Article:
Citation Nr: 1736714	
Decision Date: 08/31/17    Archive Date: 09/06/17

DOCKET NO.  11-21 145	)	DATE

On appeal from the
Department of Veterans Affairs Regional Office in Philadelphia, Pennsylvania


Entitlement to service connection for a low back disability.


Appellant represented by:	Richard L. Frankel, Attorney at Law 


The Veteran


P. Poindexter, Associate Counsel 


The appellant is a Veteran who served on active duty from July 1969 to April 1971.  This matter is before the Board of Veterans' Appeals (Board) on appeal from a December 2010 rating decision by the Philadelphia, Pennsylvania Department of Veterans Affairs (VA) Regional Office (RO).  In October 2012, a Travel Board hearing was held before the undersigned; a transcript of the hearing is in the record.  In April 2014, this matter was remanded for additional development.  


A chronic low back disability was not manifested in service; arthritis of the low back was not manifested in the first postservice year; and any current low back disability is not shown to be related to the Veteran's service or to any event therein.


Service connection for a low back disability is not warranted.  38 U.S.C.A 
§§ 1110, 1112, 5107 (West 2014); 38 C.F.R. §§ 3.303, 3.304, 3.307, 3.309 (2016).


The Veterans Claims Assistance Act of 2000 (VCAA)

VA's duty to notify was satisfied by a letter in May 2010.  See 38 U.S.C.A. §§ 5102, 5103, 5103A (West 2014); 38 C.F.R. § 3.159 (2015); See Scott v. McDonald, 789 F.3d 1375 (Fed. Cir. 2015). 

In Bryant v. Shinseki, 23 Vet. App. 488 (2010), the Court held that 38 C.F.R. § 3.103(c)(2) requires a Veterans Law Judge who conducts a hearing to fulfill two duties: (1) to fully explain the issues and (2) to suggest the submission of evidence that may have been overlooked and that might be potentially advantageous to the claimant's position.  During the October 2012 hearing, the undersigned identified the issue and explained what is needed to substantiate the claim.

The Veteran's service treatment records (STRs) are associated with his record, and VA has obtained pertinent records he has identified.  The RO has complied substantially with the April 2014 remand directives.  See Stegall v. West, 11 Vet. App. 268 (1998).  Notably, a June 2014 letter asked the Veteran to identify any private providers of treatment he received for a low back disability since his discharge from service (specifically records beginning in 1980 through 1981), and to submit authorizations for VA to secure records of such treatment and all records pertaining to work related injuries from 1995 or 1996.  He did not respond.  Accordingly, the Board will assume that such records either do not exist or that existing records do not support his claim.  

The Board acknowledges that no medical opinion was sought regarding the Veteran's assertion that his low back disability was incurred or aggravated by an in service injury.  As discussed in more detail below, there is no competent (medical) evidence suggesting there may be a link between such disability and an injury during service.  Consequently, a VA medical opinion to address the possibility of such etiology is not necessary.  McLendon v. Nicholson, 20 Vet. App. 79 (2006); see also Waters v. Shinseki, 601 F.3d 1274, 1278(2010) (mere conclusory generalized lay statement that service event or illness caused the claimant's current condition is insufficient to require an examination). VA's duty to assist is met.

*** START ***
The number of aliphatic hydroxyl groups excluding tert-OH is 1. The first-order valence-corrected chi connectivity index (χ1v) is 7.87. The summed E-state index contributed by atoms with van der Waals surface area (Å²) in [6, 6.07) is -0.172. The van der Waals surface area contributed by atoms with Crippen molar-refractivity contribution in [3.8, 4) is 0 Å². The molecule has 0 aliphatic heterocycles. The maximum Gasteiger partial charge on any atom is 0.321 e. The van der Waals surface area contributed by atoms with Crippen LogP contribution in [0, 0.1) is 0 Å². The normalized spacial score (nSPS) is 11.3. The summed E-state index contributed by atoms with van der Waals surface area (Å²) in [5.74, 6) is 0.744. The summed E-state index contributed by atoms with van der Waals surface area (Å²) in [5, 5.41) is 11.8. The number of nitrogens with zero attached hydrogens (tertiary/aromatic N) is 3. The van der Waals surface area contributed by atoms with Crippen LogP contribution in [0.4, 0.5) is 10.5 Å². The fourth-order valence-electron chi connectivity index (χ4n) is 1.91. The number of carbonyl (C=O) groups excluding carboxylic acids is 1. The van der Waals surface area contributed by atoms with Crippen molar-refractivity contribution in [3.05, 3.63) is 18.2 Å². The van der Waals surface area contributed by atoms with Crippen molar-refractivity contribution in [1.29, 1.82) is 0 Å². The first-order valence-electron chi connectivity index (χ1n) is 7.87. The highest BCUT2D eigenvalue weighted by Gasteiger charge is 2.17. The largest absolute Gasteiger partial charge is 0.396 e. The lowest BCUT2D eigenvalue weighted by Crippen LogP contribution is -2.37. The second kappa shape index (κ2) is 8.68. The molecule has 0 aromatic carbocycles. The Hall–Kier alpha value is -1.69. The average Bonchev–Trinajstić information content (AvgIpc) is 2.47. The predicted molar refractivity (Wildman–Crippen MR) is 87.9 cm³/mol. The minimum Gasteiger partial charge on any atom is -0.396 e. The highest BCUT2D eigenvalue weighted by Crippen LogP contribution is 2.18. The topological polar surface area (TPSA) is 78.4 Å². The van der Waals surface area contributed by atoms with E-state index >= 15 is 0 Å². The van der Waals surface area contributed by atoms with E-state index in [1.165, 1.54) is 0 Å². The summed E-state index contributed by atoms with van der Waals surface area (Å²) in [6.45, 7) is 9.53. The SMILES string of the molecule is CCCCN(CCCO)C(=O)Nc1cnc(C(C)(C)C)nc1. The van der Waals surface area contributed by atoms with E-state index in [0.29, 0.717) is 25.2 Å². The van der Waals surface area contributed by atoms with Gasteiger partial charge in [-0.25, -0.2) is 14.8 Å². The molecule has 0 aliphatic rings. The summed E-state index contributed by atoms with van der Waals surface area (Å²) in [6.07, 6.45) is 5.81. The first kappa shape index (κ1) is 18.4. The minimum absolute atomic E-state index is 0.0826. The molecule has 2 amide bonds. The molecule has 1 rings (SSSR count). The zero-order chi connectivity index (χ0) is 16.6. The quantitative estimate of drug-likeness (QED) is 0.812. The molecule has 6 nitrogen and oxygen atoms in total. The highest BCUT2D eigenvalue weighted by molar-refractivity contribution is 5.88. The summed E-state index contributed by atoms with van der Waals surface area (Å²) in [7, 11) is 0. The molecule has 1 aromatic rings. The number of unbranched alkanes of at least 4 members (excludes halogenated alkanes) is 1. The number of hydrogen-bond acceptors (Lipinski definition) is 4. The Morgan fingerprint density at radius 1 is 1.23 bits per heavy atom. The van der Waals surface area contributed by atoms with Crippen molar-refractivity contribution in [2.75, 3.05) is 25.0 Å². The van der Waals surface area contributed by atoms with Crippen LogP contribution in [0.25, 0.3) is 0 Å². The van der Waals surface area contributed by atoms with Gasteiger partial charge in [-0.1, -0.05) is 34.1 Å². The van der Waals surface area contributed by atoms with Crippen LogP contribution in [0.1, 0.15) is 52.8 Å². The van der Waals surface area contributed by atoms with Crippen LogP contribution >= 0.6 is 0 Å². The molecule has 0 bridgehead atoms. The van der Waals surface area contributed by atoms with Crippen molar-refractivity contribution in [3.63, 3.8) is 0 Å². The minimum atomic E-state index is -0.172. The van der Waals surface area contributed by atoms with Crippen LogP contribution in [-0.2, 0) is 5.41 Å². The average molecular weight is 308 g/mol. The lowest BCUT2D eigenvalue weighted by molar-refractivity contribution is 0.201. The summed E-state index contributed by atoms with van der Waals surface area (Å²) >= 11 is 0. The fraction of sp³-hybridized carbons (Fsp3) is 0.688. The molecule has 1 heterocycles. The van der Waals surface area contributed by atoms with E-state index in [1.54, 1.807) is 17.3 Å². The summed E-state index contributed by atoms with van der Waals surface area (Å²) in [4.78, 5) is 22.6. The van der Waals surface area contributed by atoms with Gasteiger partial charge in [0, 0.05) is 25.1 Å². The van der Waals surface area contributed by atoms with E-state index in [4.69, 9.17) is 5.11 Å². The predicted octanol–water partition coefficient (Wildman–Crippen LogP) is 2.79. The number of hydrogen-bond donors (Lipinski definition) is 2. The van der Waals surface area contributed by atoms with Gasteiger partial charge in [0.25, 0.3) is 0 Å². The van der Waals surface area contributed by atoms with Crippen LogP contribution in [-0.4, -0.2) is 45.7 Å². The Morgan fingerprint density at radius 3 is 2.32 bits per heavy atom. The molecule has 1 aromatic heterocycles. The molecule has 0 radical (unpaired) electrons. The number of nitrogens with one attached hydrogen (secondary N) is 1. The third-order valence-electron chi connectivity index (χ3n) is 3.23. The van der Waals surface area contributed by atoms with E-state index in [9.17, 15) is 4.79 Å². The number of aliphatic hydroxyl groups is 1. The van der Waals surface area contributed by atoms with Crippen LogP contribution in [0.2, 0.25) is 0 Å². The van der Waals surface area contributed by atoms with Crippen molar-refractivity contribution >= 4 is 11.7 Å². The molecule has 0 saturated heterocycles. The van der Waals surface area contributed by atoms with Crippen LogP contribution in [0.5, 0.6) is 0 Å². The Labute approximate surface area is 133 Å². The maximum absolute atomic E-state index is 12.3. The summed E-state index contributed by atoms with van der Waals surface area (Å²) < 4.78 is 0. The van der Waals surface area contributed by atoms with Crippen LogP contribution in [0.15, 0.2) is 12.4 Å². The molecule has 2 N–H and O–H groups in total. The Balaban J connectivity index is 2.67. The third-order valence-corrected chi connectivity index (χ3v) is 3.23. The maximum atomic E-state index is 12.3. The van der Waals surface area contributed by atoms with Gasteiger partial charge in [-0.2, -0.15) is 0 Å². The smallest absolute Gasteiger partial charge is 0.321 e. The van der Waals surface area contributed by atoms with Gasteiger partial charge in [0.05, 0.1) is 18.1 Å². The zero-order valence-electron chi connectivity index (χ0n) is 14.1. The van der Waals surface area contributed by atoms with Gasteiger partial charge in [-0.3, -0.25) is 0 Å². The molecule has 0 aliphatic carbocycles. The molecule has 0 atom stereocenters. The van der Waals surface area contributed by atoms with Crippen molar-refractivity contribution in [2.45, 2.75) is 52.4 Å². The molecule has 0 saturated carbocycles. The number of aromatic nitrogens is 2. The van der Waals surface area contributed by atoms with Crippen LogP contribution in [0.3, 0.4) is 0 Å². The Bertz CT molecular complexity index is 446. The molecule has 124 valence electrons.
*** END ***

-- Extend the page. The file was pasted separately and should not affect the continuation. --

Service connection may be granted for disability due to disease or injury incurred in or aggravated by active military service.  38 U.S.C.A. §  1110; 38 C.F.R. § 3.303.  Service connection may be granted for a disease initially diagnosed after discharge, when all the evidence, including that pertinent to service, establishes that the disease was incurred in service.  38. C.F.R. § 3.303(d).

To substantiate a claim of service connection, there must be evidence of:  (1) a current claimed disability; (2) incurrence or aggravation of a disease or injury in service; and (3) a nexus between the disease or injury in service and the current disability.  See Shedden v. Principi, 281 F.3d 1163, 1166-67 (Fed. Cir. 2004).  The determination as to whether these requirements are met is based on an analysis of all the evidence of record and an evaluation of its credibility and probative value.  Baldwin v. West, 13 Vet. App. 1 (1999); 38 C.F.R. § 3.303(a). 

Certain chronic diseases (to include arthritis) may be service-connected on a presumptive basis if manifested to a compensable degree within a specified period of time postservice (one year for arthritis).  38 U.S.C.A. § 1112; 38 C.F.R. §§ 3.307, 3.309.

Competent lay evidence means any evidence not requiring that the proponent have specialized education, training, or experience.  Lay evidence is competent if it is provided by a person who has knowledge of facts or circumstances and conveys matters that can be observed and described by a layperson.  38 C.F.R. § 3.159 (a)(2).  Lay evidence may be competent evidence to establish incurrence.  See Davidson v. Shinseki, 581 F.3d 1313   (Fed, Cir. 2009).  However, competent medical evidence is necessary where the determinative question is one requiring medical knowledge.  Jandreau v. Nicholson, 492 F.3d 1372 (Fed. Cir. 2007). 

When there is an approximate balance of positive and negative evidence regarding the merits of an issue material to the determination of the matter, the benefit of the doubt in resolving each such issue shall be given to the claimant.  38 U.S.C.A. § 5107(b); 38 C.F.R. § 3.102.  When all of the evidence is assembled, VA is responsible for determining whether the evidence supports the claim or is in relative equipoise, with the veteran prevailing in either event, or whether a fair preponderance of the evidence is against the claim, in which case the claim is denied.  Gilbert v. Derwinski, 1 Vet. App. 49, 55 (1990).